Joe is 45 years old and in good health. He is about to go into the hospital for a minor procedure and his clinic asks him if he has a health care directive. What is it and why would Joe need one?
A health care directive is a document that tells your health care workers who should make medical decisions for you if you cannot. In Joe’s case, he chooses his wife, Jane, to be his health care “agent.” If there is a mishap with Joe’s surgery , and he is unconscious, Jane will decide, with the doctor’s advice, between various options for Joe’s care.
Because any of us could become unable to make decisions, either temporarily, or permanently, every adult should have a health care directive. There is no doubt that this document is the single most important estate planning document you can have.
Health Care Directives provide instructions to the person who will make medical decisions on your behalf. They are not just for deciding who will “pull the plug.” In today’s world of medicine, there are many choices of treatment—some aggressive, others less so. If Joe is unable to make his own decisions because he is too sick, his health care directive says who will make those decisions, including the decision of where to live. The instructions contained in a Health Care Directive help Jane to make the kind of medical decisions that Joe would make if he were able.
Fast forward to the future—Joe is now 89 years old and suffering from Stage IV Lymphoma. What happens when Joe collapses in his apartment? Jane calls 911 because she is scared, but she knows that Joe would not want to be resuscitated. What now? If Joe had worked with his doctor and obtained a POLST (Provider Orders for Life Sustaining Treatment) and that POLST were easily available to the paramedics, those decisions would already be made and the paramedics would know whether to try CPR, or whether to intubate Joe.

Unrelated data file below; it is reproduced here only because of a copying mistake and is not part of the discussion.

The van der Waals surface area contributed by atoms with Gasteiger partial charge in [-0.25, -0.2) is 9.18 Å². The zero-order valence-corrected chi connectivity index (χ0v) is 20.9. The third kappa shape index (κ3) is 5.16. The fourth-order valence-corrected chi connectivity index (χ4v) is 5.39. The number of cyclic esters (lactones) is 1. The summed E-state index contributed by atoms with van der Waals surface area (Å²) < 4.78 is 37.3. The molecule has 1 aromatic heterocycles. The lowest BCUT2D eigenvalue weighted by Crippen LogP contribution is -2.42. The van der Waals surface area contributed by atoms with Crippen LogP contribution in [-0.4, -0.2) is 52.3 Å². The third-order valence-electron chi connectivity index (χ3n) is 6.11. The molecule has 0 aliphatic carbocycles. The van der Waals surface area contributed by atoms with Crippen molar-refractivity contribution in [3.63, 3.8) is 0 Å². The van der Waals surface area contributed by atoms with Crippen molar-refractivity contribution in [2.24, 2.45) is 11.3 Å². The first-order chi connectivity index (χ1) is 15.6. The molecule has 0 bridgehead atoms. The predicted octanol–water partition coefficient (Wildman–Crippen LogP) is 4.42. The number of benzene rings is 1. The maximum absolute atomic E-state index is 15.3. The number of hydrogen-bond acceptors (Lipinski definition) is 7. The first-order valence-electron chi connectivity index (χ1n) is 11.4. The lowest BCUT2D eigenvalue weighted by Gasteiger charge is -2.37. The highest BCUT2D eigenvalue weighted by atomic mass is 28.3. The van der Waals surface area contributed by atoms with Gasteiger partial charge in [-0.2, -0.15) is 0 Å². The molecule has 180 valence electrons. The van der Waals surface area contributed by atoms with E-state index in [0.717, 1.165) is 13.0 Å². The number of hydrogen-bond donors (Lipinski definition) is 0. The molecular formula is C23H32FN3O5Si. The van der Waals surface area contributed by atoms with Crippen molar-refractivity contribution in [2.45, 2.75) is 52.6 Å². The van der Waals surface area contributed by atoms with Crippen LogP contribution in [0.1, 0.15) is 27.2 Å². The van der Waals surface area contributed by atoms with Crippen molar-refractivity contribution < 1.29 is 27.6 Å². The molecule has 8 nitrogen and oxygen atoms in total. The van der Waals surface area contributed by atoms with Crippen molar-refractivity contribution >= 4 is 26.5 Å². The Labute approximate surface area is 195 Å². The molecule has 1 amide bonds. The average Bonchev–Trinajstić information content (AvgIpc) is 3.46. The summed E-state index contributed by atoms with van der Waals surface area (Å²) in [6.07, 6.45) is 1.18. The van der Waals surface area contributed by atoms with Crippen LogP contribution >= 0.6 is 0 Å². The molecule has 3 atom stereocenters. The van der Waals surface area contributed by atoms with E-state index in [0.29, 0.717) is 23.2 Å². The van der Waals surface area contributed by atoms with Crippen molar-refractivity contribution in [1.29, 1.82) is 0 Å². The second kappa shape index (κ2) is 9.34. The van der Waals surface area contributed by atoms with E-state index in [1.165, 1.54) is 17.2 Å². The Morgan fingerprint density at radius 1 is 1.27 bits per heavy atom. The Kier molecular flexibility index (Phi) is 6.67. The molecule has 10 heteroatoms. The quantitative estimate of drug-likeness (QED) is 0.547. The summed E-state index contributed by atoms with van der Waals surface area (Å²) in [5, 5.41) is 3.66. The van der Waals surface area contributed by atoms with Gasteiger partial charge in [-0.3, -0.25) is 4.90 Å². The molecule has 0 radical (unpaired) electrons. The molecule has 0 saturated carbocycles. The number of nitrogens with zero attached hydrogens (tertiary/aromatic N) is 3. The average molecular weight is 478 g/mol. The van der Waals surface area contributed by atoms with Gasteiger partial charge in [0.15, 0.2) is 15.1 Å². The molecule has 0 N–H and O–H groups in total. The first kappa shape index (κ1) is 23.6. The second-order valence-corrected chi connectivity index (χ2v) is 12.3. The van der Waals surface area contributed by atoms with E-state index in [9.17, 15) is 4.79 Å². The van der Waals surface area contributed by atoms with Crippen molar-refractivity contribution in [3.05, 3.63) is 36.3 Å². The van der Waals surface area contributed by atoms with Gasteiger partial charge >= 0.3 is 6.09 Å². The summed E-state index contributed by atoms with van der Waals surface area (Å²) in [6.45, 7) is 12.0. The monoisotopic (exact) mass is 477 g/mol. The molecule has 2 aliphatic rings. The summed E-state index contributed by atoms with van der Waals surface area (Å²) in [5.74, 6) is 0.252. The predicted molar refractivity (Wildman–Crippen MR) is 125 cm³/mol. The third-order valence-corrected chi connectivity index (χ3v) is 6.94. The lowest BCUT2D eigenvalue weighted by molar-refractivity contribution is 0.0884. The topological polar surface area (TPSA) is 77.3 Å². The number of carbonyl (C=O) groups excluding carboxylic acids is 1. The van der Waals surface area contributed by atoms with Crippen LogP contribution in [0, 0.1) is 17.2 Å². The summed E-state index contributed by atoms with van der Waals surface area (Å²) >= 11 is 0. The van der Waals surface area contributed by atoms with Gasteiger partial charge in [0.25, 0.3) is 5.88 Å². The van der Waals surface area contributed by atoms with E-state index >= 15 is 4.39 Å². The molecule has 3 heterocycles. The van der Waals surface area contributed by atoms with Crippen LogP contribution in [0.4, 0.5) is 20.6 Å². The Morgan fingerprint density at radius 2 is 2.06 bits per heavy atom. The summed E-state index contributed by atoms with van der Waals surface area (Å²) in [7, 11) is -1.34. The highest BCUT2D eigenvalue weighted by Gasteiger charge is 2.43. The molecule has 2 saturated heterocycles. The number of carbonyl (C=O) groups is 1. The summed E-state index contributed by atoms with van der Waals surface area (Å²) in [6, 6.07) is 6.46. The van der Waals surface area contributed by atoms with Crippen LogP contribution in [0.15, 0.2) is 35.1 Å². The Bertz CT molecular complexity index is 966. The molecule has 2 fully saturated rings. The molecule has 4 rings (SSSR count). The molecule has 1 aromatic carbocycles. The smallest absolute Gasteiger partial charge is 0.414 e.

POLSTs are provided only by physicians and nurse practitioners and are medical orders to other health care workers. POLSTs are generally only for people who are approaching life’s end. They do not replace Health Care Directives, but supplement them. Like a Health Care Directive, photocopies and faxes of the POLST are valid. Unlike a Health Care Directive, there is little flexibility in the POLST. One must be even more careful and deliberate when completing a POLST than completing a Health Care Directive.
There are five sections to the POLST and 3 relate to care:
- CPR vs. DNR
- Goals for Treatment—comfort care to limited intervention to full intervention
- Treatments—choices about use of antibiotics and nutrition/hydration
If there is a 911 situation, and the POLST is readily available for the paramedics, the first responders will follow the instructions of the POLST—at least in Richfield and in Minneapolis, MN. Any care section not filled out will receive the presumption of aggressive treatment. First responders will not take the word of a family member or other person that such a document exists—it must be provided.